Jodi Arias Guilty of Murder; Sentencing Is Next - FindLaw Blotter

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Jodi Arias Guilty of Murder; Sentencing Is Next

Jodi Arias is guilty of first degree murder in the killing of her ex-boyfriend Travis Alexander, an Arizona jury found Wednesday. The sentencing phase of her trial is next.

Five of the 12 jurors voted to convict Arias, 32, of first-degree premeditated murder, while seven jurors felt she was guilty of both premeditated and first-degree felony murder, according to the verdict form that was read aloud in court. That means all 12 jurors found Arias guilty of first-degree murder.

Now that Arias has been found guilty, jurors will next consider whether she deserves the death penalty, reports the Associated Press.

The Sentencing Phase

In states that allow the death penalty, and in federal cases as well, a capital trial is generally separated into two parts:

  1. The guilt phase, in which jurors determine whether the defendant is guilty of a capital murder charge; and
  2. The sentencing phase, in which jurors choose whether to sentence a defendant to life in prison or the death penalty based on mitigating and aggravating factors.

The jury -- not a judge -- must make the determination whether to apply the death penalty, based on the evidence of mitigation and aggravation presented to them.

Character Evidence Allowed

Just like in the guilt phase of a criminal trial, both the prosecutor and defense attorney take turns presenting evidence during the sentencing phase. But in this part of the capital case, evidence of Arias' character and morals may be presented.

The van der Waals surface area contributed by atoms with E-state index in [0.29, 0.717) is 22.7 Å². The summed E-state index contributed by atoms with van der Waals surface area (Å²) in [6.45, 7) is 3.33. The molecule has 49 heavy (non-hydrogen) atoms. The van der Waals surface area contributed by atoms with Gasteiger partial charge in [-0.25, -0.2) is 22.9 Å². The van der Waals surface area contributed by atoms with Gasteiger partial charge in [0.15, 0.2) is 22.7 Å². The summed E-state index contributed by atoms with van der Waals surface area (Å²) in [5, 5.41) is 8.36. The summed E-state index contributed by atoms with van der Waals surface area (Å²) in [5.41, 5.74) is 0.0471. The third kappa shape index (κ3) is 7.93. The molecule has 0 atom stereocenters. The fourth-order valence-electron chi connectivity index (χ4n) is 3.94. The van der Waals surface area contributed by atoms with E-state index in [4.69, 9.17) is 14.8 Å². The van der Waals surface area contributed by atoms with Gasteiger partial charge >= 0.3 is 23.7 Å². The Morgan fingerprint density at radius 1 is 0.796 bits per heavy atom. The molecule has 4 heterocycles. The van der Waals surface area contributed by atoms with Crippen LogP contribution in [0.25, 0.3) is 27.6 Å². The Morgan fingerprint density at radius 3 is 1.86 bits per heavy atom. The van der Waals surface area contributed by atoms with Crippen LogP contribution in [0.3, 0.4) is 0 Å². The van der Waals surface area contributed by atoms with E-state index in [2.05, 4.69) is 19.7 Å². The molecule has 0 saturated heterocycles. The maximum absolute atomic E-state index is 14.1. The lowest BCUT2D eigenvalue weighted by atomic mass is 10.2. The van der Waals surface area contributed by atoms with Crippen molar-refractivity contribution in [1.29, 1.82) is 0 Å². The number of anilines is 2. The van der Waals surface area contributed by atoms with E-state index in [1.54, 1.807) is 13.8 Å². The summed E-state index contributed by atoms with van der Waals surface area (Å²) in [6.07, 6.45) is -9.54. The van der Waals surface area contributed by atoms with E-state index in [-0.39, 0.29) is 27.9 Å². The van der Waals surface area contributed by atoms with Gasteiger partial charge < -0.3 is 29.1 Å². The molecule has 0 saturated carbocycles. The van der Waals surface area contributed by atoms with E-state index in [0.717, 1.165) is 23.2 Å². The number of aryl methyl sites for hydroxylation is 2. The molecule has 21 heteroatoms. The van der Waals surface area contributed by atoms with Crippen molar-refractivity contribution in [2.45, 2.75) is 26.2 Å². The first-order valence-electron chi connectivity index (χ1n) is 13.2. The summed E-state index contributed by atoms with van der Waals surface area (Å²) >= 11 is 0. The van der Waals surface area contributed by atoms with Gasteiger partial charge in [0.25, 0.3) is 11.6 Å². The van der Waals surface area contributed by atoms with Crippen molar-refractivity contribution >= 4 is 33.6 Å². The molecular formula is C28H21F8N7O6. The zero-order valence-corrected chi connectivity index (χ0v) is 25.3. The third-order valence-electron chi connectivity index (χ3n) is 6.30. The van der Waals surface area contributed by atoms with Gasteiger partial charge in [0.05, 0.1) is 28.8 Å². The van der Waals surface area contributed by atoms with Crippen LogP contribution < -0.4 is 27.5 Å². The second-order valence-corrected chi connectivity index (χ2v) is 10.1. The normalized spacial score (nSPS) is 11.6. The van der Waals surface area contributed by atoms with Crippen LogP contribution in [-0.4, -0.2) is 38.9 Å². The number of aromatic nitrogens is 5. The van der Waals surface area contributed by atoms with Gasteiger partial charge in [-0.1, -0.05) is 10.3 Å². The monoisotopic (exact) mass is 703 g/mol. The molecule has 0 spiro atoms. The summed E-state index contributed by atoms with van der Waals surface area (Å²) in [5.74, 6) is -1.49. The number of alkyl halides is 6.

Arizona courts have allowed evidence of a perpetrator's good moral character, but even in the case of a defendant alleged to have saved lives, it may not be sufficient to mitigate imposing the death penalty.

Aggravating Factors in Arias' Case

In Arizona, the sentencing phase is technically broken up into an "aggravation" phase and a "penalty" phase, according to the AP.

Arizona has several recognized statutory and non-statutory aggravating factors that can help a jury find that the death penalty is appropriate. Here are some that Arias' jurors are most likely to consider:

If jurors fail to find any aggravating factors once the prosecution has rested, then the death penalty is taken off the table and the judge will impose a prison sentence.

Mitigating Factors

In addition to evidence of good character, the Arias jury may be called to consider other mitigating factors to sway them against imposing the death penalty. These may potentially include:

Ultimately, the jury will decide if these factors outweigh the aggravating ones in deciding whether Jodi Arias deserves the death penalty. The sentencing phase of her trial is set to begin Thursday afternoon, the AP reports.

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